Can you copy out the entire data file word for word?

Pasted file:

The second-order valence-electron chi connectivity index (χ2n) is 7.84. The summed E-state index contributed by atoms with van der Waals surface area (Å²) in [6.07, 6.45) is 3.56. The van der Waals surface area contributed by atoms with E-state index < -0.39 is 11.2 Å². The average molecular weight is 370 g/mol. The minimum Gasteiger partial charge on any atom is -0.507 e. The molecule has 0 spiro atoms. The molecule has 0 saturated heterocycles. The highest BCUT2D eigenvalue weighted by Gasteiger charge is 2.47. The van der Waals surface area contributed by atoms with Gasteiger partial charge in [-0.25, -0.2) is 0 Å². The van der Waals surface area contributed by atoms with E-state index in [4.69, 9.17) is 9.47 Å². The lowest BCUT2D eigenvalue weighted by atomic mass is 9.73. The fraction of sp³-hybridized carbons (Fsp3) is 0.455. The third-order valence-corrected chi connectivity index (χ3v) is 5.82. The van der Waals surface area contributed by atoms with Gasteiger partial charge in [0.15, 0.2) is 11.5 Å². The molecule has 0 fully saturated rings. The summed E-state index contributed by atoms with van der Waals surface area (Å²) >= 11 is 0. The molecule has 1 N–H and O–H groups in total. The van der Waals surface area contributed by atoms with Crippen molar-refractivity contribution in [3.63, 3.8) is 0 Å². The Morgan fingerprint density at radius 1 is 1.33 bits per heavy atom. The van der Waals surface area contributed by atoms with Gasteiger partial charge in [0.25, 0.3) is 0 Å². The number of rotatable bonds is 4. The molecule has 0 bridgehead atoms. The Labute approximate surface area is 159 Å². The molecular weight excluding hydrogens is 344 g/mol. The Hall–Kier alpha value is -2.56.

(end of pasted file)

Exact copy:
The second-order valence-electron chi connectivity index (χ2n) is 7.84. The summed E-state index contributed by atoms with van der Waals surface area (Å²) in [6.07, 6.45) is 3.56. The van der Waals surface area contributed by atoms with E-state index < -0.39 is 11.2 Å². The average molecular weight is 370 g/mol. The minimum Gasteiger partial charge on any atom is -0.507 e. The molecule has 0 spiro atoms. The molecule has 0 saturated heterocycles. The highest BCUT2D eigenvalue weighted by Gasteiger charge is 2.47. The van der Waals surface area contributed by atoms with Gasteiger partial charge in [-0.25, -0.2) is 0 Å². The van der Waals surface area contributed by atoms with E-state index in [4.69, 9.17) is 9.47 Å². The lowest BCUT2D eigenvalue weighted by atomic mass is 9.73. The fraction of sp³-hybridized carbons (Fsp3) is 0.455. The third-order valence-corrected chi connectivity index (χ3v) is 5.82. The van der Waals surface area contributed by atoms with Gasteiger partial charge in [0.15, 0.2) is 11.5 Å². The molecule has 0 fully saturated rings. The summed E-state index contributed by atoms with van der Waals surface area (Å²) >= 11 is 0. The molecule has 1 N–H and O–H groups in total. The van der Waals surface area contributed by atoms with Crippen molar-refractivity contribution in [3.63, 3.8) is 0 Å². The Morgan fingerprint density at radius 1 is 1.33 bits per heavy atom. The van der Waals surface area contributed by atoms with Gasteiger partial charge in [0.25, 0.3) is 0 Å². The number of rotatable bonds is 4. The molecule has 0 bridgehead atoms. The Labute approximate surface area is 159 Å². The molecular weight excluding hydrogens is 344 g/mol. The Hall–Kier alpha value is -2.56.